News / USA

Historic Fish Market Goes Green

Workers at Seattle's Pike Place look for sustainable sources of seafood

Customers at Pike Place Fish Market are finding a different selection of seafood now that the stall is going sustainable.
Customers at Pike Place Fish Market are finding a different selection of seafood now that the stall is going sustainable.

Multimedia

Audio
Ann Dornfeld

Pike Place Market is a required stop for visitors to Seattle, Washington. For a century, vendors have sold everything from fruits to hats to books at colorful stalls.

Right at the entry to the market, dozens of tourists crowd around its most famous attraction: a fish stand where the workers throw a salmon back and forth several meters over shoppers' heads. The show always draws laughter and applause.

Taho Kakutani is a fishmonger here. He says as popular as this shop is, the owner and workers are concerned that some of the seafood they're selling today may not be around tomorrow.

First-hand experience with over-fishing

Kakutani recounts a story fish market owner John Yokoyama told.

"When he was a child, him and his father could fish local ling cod and rockfish and salmon. And there really wasn't a question of availability. It was always just there. And things have changed over the last generation or two. Dramatically. So that he went out fishing last summer and he didn't catch a single fish."

Over-fishing also has a cultural impact on groups like Native Americans, who have relied on local seafood for centuries.

"A lot of what we are known for, oysters and crab and salmon, are not simply food commodities," Kakutani says, "but they hold very important emotional and, in some cases, spiritual meanings for whole nations of people."

Search for sustainability

A couple months ago, Yokoyama and his team began a project to switch to sustainably-harvested seafood. They researched what different marine science and environmental organizations consider sustainable. But Kakutani says it wasn't as simple as it sounds.

"It seems like the differences in opinion vary as many as there are different organizations or groups. So what we're learning, so far, is that there isn't any set definition as to what sustainability means."

Now Pike Place Fish Market is working with the Seattle Aquarium and a local sustainable sushi restaurant to determine what the shop should sell, and what it should get rid of.

So far, the shop has stopped buying farm-raised tilapia from Asia and wild-caught steelhead trout and monkfish. They're looking for sources of sustainable shrimp.

Getting US consumers to try something new

Kakutani says shoppers get frustrated when they can't find their favorite fish, like Chilean seabass.

"People love it and it's a fantastic fish. However, it's long been on an endangered species watch list and so we won't be carrying that anymore. And people are gonna have to learn about sablefish - which is a beautiful substitute for it, but yet it's not commonly known."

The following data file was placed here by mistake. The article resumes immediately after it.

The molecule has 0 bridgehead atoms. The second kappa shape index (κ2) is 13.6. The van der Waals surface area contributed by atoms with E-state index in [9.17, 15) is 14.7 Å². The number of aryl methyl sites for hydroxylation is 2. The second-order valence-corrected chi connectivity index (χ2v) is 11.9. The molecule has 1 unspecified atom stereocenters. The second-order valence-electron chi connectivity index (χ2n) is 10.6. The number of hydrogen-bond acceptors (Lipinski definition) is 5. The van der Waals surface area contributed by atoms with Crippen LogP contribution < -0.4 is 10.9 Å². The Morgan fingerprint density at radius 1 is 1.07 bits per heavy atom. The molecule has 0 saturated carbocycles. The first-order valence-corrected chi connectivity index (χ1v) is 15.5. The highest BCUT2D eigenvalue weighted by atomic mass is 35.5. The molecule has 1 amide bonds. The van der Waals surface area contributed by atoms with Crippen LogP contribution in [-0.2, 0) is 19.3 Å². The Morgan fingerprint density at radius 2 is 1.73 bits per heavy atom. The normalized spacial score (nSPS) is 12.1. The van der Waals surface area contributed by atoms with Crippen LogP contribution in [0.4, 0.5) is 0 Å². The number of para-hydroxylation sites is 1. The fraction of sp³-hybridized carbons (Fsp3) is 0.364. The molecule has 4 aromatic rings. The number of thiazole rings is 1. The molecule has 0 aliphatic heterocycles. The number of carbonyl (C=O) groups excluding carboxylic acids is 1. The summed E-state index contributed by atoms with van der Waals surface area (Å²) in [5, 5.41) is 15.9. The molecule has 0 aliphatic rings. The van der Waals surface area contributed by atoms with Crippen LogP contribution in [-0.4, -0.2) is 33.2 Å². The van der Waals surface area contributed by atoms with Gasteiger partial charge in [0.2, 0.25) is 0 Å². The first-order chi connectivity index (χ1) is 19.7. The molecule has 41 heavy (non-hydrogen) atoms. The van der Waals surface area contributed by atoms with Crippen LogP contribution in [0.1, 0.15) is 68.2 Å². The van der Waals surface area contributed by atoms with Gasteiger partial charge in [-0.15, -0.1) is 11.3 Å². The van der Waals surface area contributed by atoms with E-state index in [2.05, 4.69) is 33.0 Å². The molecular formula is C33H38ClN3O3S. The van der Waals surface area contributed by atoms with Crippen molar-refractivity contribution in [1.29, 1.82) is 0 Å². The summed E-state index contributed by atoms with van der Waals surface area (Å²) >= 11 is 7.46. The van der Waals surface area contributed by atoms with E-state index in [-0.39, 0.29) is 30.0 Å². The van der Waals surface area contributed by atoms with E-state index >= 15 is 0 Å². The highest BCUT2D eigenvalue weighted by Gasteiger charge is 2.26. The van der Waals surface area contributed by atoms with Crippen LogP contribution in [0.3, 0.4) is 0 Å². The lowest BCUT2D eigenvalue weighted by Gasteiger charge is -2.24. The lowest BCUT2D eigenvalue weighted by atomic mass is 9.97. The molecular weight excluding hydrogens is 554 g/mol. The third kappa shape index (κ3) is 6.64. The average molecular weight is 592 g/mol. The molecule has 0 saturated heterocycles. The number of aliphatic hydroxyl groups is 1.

According to Kakutani, the biggest challenge is finding new fish from sustainable sources to introduce to the public. For one thing, Americans usually don't cook their fish whole, as much of the world does. They tend to buy fillets or steaks. Kakutani says that means Americans haven't tried a lot of fish that taste best cooked whole, like branzino, sea bream, striped bass and mackerel.

"Mackerel has been long thought of as, like, a bait fish for Americans. But, for most of the rest of the world, mackerel is like a delicacy. It's wonderful. And one of the things that we have going for us is that people are becoming a lot more food-savvy these days and are willing to be a little more adventurous."

Kakutani believes everyone should know where their fish comes from.

He hopes the tourists from all over the world who crowd the Pike Place Market will take the shop's new sustainability message back to their hometowns.

You May Like

Video For West Ukraine City, Conflict Far Away Yet Near

Physically and culturally close to Western Europe, Lviv feels solidarity with compatriots in country’s east but says they need to decide own future More

West African Women Disproportionately Affected by Ebola

Women's roles in families and the community put them at greater risk for contracting the disease, officials say More

Video NASA's MAVEN Spacecraft Arrives at Mars

Mars Atmosphere and Volatile Evolution craft will measure rates at which gases escape Martian atmosphere into space More

This forum has been closed.
Comments
     
There are no comments in this forum. Be first and add one

Featured Videos

Your JavaScript is turned off or you have an old version of Adobe's Flash Player. Get the latest Flash player.
NASA’s MAVEN Probe Enters Mars Orbiti
X
September 22, 2014 9:20 PM
NASA’s newest Mars probe, called MAVEN, has successfully entered its designated orbit around the Red Planet. Scientists will use its sophisticated instruments to try to learn what happened to the atmosphere Mars had a few billion years ago. VOA’s George Putic has more.
Video

Video NASA’s MAVEN Probe Enters Mars Orbit